Reporter


Reporter Janka Deák breaks down the University’s duty of care for its students.

CW: suicide 

The recent criticisms levied at accommodation services and the University of Glasgow’s handling of the overflow of student applicants raise an issue not usually at the forefront of students’ minds: does the University owe us support services, or is the University meant to be a purely educational institution? Are our complaints against the University justified? Does the University owe us all that we expect, if anything at all? 

Let’s start with the absolute best part: the student contract. The University is our workplace. We are under contract to fulfil our responsibilities to the University as its attendees. A contract comes with obligations from both sides; just as the University is justified in expecting our cooperation, we as students are equally justified in expecting them to hold up their part of the deal. Section 3.9 of the University of Glasgow Student Terms and Conditions states that students are “[eligible] for financial support and access to dedicated support staff”. Furthermore, educational institutions have a duty under the Health and Safety at Work Act of 1974 to do everything reasonably practicable to ensure the health and safety of their students.

"A contract comes with obligations from both sides; just as the University is justified in expecting our cooperation, we as students are equally justified in expecting them to hold up their part of the deal."

Now that we’re sufficiently warmed up, let’s elaborate. The University is obligated under common law to provide support services for students. The Association of Managers of Student Services in Higher Education (AMOSSHE) outlines the legal requirements for a university's duty of care, stating that in carrying out its educational services and functions, an institution must "act reasonably to protect the health, safety and welfare of its students". This, at minimum, would entail offering basic welfare services, including mental health and disability support.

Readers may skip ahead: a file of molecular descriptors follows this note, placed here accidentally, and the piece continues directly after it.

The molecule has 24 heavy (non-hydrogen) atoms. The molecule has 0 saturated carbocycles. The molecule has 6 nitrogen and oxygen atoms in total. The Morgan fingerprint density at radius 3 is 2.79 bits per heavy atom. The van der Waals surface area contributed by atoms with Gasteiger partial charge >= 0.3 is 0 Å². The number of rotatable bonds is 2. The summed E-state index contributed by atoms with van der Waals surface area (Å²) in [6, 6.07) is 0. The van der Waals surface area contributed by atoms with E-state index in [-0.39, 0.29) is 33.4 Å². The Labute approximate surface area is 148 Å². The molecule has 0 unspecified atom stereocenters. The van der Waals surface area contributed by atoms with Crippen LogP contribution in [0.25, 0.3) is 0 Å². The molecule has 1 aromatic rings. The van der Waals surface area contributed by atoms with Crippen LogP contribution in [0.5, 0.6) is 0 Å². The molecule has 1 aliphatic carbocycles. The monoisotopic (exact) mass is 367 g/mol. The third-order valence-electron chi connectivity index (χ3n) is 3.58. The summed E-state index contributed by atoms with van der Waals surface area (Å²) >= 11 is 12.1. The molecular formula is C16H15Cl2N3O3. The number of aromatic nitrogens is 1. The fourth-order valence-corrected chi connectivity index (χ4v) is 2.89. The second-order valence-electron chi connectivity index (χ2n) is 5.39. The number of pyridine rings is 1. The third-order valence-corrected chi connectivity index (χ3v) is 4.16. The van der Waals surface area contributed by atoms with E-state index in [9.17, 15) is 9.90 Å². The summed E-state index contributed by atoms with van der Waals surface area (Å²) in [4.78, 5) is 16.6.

There’s also a moral factor. For many, going to university is the first step in the transition to their adult lives, which is a difficult process of trial and error that has been made all the more challenging by the Covid-19 pandemic. University students are already at a higher risk of developing depression and anxiety relative to the general population, the rates of which have risen even more as a result of lockdown-era restrictions. In light of the increase in student suicides over the past year, I firmly believe that the University’s provision of mental health support services is not only a legal requirement, but also a moral duty. Quality services could save student lives.

"In light of the increase in student suicides over the past year, I firmly believe that the University’s provision of mental health support services is not only a legal requirement, but also a moral duty."

Moreover, it’s a question of equity. The University’s support system is essential for students whose academic performance may otherwise be hindered by factors outside their control. The University owes everyone an equal opportunity and quality of education no matter what background they come from. For the most part, the University has done so relatively decently, with online learning promoting a generally accessible and inclusive experience during Covid-19. The University already provides a variety of support services to make things easier, especially at the beginning of our academic careers - we are offered access to mental health services and disability adjustments, as well as general help to overcome obstacles that get in the way of learning.

That being said, the University’s recent handling of the accommodation shortage leaves much to be desired. Their inability to make good on their promise to guarantee accommodation for first year students has put both home and international students in a less than ideal situation. With international students advised to either defer or study remotely until they can independently secure housing, they have faced challenges that may significantly impact their academic performance. When international students have to get up at 4am to get to class because of time differences, it makes it difficult for them to apply themselves fully to their education. In turn, this contributes to decreased motivation, dropping grades and a general feeling of isolation from university life.

So, yes, the University owes us things other than a quality education. In order to ensure the same quality for everyone, they are responsible to do as much as they can to mitigate the factors outside students’ control that could impact their academic progression. Accommodation services overextending their capabilities is not students’ fault, so they should not have to suffer the consequences. It is the University’s duty to think ahead and ensure adequate provision of available services.


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